Over 70% of cultivated land worldwide is devoted to growing grain. With the widespread use of pesticides and synthetic fertilizers, yields today are 50 times greater than during World War II. This has had a huge negative impact on soil life and species diversity, however. The rising popularity of sustainable agriculture and its respect for air, water and soil quality augur well for biodiversity. For consumers, these new practices mean that organic and fair-trade products are more widely available.
Since time immemorial, people have used some plants’ leaves, seeds, roots, stems and bulbs to enhance the flavour of food. These plants may also be used to stimulate one’s appetite, aid digestion or preserve food.
Most of the plants grown here are herbs belonging to the Apiaceae family (coriander and parsley) or the Lamiaceae family (basil and marjoram). The vegetables grown in this patch can also be used as flavour enhancers (onions, garlic, shallots and fennel).
Growing spice plants is a way of enjoying their flavour, beauty and fragrance. They can be grown in easily accessible containers or incorporated in a flower or vegetable garden. Many of these plants attract pollinating insects.
Tobacco is a member of the Solanaceae family, along with tomatoes and potatoes. Its aromatic leaves are used in making cigarettes, cigars and pipe and chewing tobacco. A number of cultivars are also grown as ornamentals.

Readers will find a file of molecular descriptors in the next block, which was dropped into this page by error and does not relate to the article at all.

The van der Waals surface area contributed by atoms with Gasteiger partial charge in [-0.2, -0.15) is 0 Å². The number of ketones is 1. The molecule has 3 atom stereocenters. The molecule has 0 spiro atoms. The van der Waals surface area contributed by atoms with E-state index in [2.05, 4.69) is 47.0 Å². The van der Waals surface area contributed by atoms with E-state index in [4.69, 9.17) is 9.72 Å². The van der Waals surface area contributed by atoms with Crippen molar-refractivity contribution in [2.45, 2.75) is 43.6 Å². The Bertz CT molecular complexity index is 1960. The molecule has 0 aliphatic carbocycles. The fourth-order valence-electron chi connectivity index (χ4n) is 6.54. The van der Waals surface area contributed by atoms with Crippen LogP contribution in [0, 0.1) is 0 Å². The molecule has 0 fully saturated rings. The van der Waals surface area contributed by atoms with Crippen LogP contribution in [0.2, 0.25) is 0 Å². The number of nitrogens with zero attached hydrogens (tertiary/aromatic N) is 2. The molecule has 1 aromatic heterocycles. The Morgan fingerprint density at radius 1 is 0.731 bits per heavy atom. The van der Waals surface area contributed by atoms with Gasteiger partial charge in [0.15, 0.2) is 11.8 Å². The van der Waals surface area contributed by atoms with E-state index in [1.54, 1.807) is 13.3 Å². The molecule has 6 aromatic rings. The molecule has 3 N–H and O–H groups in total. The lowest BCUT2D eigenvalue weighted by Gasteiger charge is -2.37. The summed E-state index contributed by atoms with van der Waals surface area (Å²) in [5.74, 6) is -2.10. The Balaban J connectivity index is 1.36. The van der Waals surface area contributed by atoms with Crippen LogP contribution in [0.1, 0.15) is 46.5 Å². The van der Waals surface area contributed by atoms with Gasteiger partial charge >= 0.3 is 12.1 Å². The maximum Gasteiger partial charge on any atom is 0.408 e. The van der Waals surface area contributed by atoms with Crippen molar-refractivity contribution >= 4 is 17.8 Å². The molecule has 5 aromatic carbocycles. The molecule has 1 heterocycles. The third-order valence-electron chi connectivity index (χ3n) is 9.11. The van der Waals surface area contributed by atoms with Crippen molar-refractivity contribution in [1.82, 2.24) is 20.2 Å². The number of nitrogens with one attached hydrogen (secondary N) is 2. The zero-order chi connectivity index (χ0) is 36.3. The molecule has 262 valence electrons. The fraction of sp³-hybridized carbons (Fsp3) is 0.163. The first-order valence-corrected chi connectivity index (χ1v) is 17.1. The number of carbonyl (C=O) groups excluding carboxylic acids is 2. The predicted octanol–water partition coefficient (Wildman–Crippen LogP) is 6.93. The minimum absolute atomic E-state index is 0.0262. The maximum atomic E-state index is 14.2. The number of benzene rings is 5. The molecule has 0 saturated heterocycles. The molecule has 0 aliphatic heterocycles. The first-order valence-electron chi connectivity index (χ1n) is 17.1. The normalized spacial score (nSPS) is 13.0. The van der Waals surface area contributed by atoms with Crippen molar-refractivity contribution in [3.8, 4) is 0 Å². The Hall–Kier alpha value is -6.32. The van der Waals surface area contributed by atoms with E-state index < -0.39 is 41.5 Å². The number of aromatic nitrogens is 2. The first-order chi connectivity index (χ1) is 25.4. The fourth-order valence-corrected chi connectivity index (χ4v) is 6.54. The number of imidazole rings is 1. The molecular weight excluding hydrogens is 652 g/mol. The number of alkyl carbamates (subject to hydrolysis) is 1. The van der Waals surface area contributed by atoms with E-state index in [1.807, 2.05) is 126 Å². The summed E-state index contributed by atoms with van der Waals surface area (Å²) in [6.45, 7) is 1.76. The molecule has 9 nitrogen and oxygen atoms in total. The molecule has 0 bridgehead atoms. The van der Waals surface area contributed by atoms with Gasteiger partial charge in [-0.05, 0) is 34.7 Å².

Tobacco was domesticated some 8,000 years ago. Natives were growing it in the Americas long before Europeans arrived. It was part of many ceremonies, where it was smoked, inhaled, chewed, steeped, taken as snuff or offered to the Great Spirits to invoke their blessings.
Some of the earliest settlers in Quebec grew tobacco as a cash crop. Today, as a result of anti-smoking campaigns and freer international trade, very little tobacco is grown here commercially.
Although natural dye-producing plants are used today mainly for craft purposes, for thousands of years they were the only source of dyestuffs, adding colour to the cloth and garments of the world’s greatest civilizations. It was not until the late 19th century, in fact, that synthetic dyes gradually replaced natural dyestuffs. The first such synthetic product, Perkin’s violet or mauveine, was an aniline dye discovered accidentally by a young British chemist attempting to synthesize the anti-malaria drug quinine.
All parts of a dye-producing plant may be used to obtain dyestuffs. In some cases, the colour may be visible on the plant before it is harvested, while in other cases the colour is revealed only on contact with air, when certain chemicals are added or after fermentation. The final colour may also be determined by the extraction processes and mordants used.
Textile plants supply natural fibres used in making such everyday necessities as clothing, fabric, canvas, nets and rope. Some of these plants, like flax, have been known and used for thousands of years. Just think of the linen cloth used to wrap the bodies of the pharaohs discovered in Egyptian tombs.
Cotton, jute and linen are still very popular, but the synthetic fibres available since the early 20th century have edged out other once-common plant fibres. These new fibres, made from petroleum, coal, glass and other products, are not biodegradable, however. For environmental reasons and because they are well suited to specialized uses, there is renewed interest in some plant fibres, including the somewhat controversial hemp.